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How Semi-Truck Technology is Changing

Modern semi-truck and medium- and heavy-duty engines are significantly cleaner and more efficient, but better technology solutions are still needed. Sustainability and engine performance are two things that continue to evolve in engine technology.

Engine Performance

The Energy Department's SuperTruck initiative is helping heavy-duty trucks become more efficient. Heavy-duty Class 8 trucks, which move approximately 80 percent of products in the country, account for over 20 percent of total transportation energy consumption. The typical engine, which is 3,300 lbs with 500 horsepower and turbocharged diesel, is now one of the most energy-efficient internal combustion engines available.

These engines use high performance pistons, cast-iron cylinder blocks and a unique combination of diesel particulate filters and NOx selective catalyst reduction technology for exhaust treatment. However, these popular engines are approaching their maximum operating capabilities because of material limitations that inhibit performance beyond peak cylinder pressures of 180 to 200 bar.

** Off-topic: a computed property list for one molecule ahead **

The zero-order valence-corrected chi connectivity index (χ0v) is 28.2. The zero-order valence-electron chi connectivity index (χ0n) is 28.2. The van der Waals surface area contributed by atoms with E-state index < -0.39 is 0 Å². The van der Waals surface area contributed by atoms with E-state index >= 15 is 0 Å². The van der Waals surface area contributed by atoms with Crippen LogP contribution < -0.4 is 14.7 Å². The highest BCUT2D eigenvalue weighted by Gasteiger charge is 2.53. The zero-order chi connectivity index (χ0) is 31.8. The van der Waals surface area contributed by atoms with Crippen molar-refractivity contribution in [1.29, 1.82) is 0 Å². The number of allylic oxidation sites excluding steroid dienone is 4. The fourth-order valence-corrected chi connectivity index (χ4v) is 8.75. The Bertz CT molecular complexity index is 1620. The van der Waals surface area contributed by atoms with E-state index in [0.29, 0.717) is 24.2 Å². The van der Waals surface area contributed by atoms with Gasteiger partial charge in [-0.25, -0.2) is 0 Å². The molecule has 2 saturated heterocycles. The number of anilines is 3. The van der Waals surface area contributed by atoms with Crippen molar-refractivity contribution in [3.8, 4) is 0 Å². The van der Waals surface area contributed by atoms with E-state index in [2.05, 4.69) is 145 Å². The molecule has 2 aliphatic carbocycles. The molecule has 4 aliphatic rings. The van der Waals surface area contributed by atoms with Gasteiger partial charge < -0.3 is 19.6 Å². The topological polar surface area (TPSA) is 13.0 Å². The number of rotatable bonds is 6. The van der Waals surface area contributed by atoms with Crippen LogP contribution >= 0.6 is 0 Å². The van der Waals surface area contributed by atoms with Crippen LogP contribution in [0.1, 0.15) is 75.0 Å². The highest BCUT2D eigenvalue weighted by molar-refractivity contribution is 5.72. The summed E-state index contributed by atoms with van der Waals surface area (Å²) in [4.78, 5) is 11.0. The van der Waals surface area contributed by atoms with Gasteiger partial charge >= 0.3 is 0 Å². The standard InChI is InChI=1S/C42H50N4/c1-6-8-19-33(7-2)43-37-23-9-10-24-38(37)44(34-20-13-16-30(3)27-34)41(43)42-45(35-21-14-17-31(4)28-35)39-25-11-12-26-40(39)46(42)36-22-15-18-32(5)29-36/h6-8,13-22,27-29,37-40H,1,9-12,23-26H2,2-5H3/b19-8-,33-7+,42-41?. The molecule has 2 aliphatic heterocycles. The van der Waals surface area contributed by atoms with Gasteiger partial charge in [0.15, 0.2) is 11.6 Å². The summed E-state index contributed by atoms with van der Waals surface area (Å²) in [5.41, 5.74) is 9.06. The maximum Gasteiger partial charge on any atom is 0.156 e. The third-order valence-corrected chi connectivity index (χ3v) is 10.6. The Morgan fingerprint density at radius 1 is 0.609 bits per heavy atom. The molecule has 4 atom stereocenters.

Going Green

The need for sustainable solutions is directly impacting the transportation field. Semi-trucks and heavy-duty trucks must improve their fuel economy while maintaining performance. Advanced combustion engines are being customized for specific applications to use the most efficient combustion strategies. This will meet regulatory requirements and operate at higher peak cylinder pressures.

One of the easiest ways to improve fuel economy is through enhancing the internal combustion engine’s efficiency. There are new engine configurations and combustion formulas, such as Volvo’s computational fluid dynamics (CFD) technology, which reduces soot particles and fuel consumption by two percent. The ideal engine will maximize the potential of spark ignition gasoline and compression ignition diesel engines.

Part two will explore how researchers are overcoming the material-specific technology gaps that inhibit vehicle efficiency, such as cab, body and chassis structures and architecture.